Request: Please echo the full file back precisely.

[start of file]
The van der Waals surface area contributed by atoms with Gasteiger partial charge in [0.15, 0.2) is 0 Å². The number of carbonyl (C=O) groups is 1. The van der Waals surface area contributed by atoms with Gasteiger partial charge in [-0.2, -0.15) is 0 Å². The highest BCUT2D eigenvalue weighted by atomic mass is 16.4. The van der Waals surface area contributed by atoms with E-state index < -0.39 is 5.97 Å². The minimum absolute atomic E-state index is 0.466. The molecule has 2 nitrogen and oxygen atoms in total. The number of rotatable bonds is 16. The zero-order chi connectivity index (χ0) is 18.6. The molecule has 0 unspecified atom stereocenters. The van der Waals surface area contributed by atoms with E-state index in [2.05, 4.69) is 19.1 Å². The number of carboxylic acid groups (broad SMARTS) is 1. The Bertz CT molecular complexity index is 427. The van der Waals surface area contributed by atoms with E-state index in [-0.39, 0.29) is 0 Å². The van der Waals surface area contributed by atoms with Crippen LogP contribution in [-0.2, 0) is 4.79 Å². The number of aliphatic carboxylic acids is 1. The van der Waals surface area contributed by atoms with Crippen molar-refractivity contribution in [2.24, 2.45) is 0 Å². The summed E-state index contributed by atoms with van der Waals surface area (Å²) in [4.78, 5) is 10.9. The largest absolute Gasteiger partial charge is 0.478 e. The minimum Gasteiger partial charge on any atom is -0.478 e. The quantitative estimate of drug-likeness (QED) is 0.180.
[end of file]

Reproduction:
The van der Waals surface area contributed by atoms with Gasteiger partial charge in [0.15, 0.2) is 0 Å². The number of carbonyl (C=O) groups is 1. The van der Waals surface area contributed by atoms with Gasteiger partial charge in [-0.2, -0.15) is 0 Å². The highest BCUT2D eigenvalue weighted by atomic mass is 16.4. The van der Waals surface area contributed by atoms with E-state index < -0.39 is 5.97 Å². The minimum absolute atomic E-state index is 0.466. The molecule has 2 nitrogen and oxygen atoms in total. The number of rotatable bonds is 16. The zero-order chi connectivity index (χ0) is 18.6. The molecule has 0 unspecified atom stereocenters. The van der Waals surface area contributed by atoms with E-state index in [2.05, 4.69) is 19.1 Å². The number of carboxylic acid groups (broad SMARTS) is 1. The Bertz CT molecular complexity index is 427. The van der Waals surface area contributed by atoms with E-state index in [-0.39, 0.29) is 0 Å². The van der Waals surface area contributed by atoms with Crippen LogP contribution in [-0.2, 0) is 4.79 Å². The number of aliphatic carboxylic acids is 1. The van der Waals surface area contributed by atoms with Crippen molar-refractivity contribution in [2.24, 2.45) is 0 Å². The summed E-state index contributed by atoms with van der Waals surface area (Å²) in [4.78, 5) is 10.9. The largest absolute Gasteiger partial charge is 0.478 e. The minimum Gasteiger partial charge on any atom is -0.478 e. The quantitative estimate of drug-likeness (QED) is 0.180.